The brothers were unable to return home because court hearings were canceled and prosecutors weren't present, receiving little support from the U.S. government or Florida lawmakers in the meantime stuck in the Dominican Republic. More than two years later, their case is still unresolved in the Dominican Republic, said Lonelson.
While they wait for a resolution, Lonelson lost his job, one of his brothers had his car repossessed and another brother lost a soccer scholarship.
The Dominican Republic's Ministry of Foreign Relations said in a statement Sunday that the deportations of 43,900 Haitians between July and October is similar to what the Biden administration is doing. The ministry went on to say that this practices amounts to ignorance and an act against humanity.
The Dominican Republic has deported a high number of Haitian migrants, the statement said--just like any other country that repatriates foreign nationals.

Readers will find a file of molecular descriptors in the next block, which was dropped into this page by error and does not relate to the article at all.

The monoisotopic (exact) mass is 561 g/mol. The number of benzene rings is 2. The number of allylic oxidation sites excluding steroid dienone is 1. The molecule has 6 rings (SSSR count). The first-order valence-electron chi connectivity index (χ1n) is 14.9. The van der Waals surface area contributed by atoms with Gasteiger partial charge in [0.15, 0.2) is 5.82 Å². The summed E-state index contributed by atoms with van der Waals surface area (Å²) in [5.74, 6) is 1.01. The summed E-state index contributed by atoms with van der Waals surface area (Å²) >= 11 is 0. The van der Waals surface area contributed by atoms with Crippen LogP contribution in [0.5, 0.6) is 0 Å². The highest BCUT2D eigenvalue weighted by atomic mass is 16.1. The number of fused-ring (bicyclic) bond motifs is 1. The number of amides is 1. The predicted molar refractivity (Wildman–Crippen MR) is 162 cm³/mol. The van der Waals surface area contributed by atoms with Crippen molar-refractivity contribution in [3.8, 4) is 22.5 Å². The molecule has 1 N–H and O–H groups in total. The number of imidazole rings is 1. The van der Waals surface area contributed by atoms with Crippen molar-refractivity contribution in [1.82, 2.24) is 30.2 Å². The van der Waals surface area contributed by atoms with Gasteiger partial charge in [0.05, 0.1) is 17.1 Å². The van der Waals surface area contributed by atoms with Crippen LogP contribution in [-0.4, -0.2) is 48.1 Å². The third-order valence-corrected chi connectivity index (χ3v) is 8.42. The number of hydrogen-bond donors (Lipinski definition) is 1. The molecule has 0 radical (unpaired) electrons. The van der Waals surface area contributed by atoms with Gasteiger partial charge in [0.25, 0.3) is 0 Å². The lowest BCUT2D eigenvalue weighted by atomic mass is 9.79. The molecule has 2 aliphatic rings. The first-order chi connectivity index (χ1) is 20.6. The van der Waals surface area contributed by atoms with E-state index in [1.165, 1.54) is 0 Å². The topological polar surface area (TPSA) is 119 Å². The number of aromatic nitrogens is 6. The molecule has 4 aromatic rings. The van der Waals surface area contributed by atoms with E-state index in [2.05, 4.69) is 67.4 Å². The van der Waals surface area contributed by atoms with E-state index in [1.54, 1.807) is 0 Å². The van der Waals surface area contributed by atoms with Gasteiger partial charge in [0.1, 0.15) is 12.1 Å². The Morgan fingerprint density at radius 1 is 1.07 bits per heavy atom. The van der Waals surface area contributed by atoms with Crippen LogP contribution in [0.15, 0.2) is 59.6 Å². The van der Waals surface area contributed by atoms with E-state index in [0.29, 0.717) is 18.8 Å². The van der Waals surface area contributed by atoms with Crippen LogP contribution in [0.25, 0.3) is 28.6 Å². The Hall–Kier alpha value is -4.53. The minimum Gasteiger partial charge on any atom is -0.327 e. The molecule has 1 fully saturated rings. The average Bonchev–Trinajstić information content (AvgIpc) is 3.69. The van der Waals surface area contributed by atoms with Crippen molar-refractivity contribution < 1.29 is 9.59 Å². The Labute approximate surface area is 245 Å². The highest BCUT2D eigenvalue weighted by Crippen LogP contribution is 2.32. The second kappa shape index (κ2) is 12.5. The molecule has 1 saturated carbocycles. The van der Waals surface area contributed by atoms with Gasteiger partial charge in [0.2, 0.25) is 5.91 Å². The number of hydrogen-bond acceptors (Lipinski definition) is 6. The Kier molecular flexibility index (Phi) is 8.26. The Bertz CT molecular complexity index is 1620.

The Dominican Republic is tired of being treated unfairly, the Dominican Ministry of Foreign Relations said. They went on to mention that the Biden administration deported more than 20,000 Haitians back to Haiti between February 2020 and February 2021-- which is more than they're being criticized for doing.
The ministry concluded by saying that this is an act of discrimination based on skin color and nationality, and it must be stopped. They urged the Biden administration to take action to prevent this type of profiling in the Dominican Republic, calling for greater respect for human rights. international community multiple times. This problem has gotten worse since President Moise was assassinated, and it now affects Dominican Republic's national security.
“In spite of a lack of support from the international community, we have striven to keep our border open to allow Haitians access to crucial food, medicine, fuel, water and so on. We will continue to do so, provided that those who enter the country comply with our laws,” said the ministry.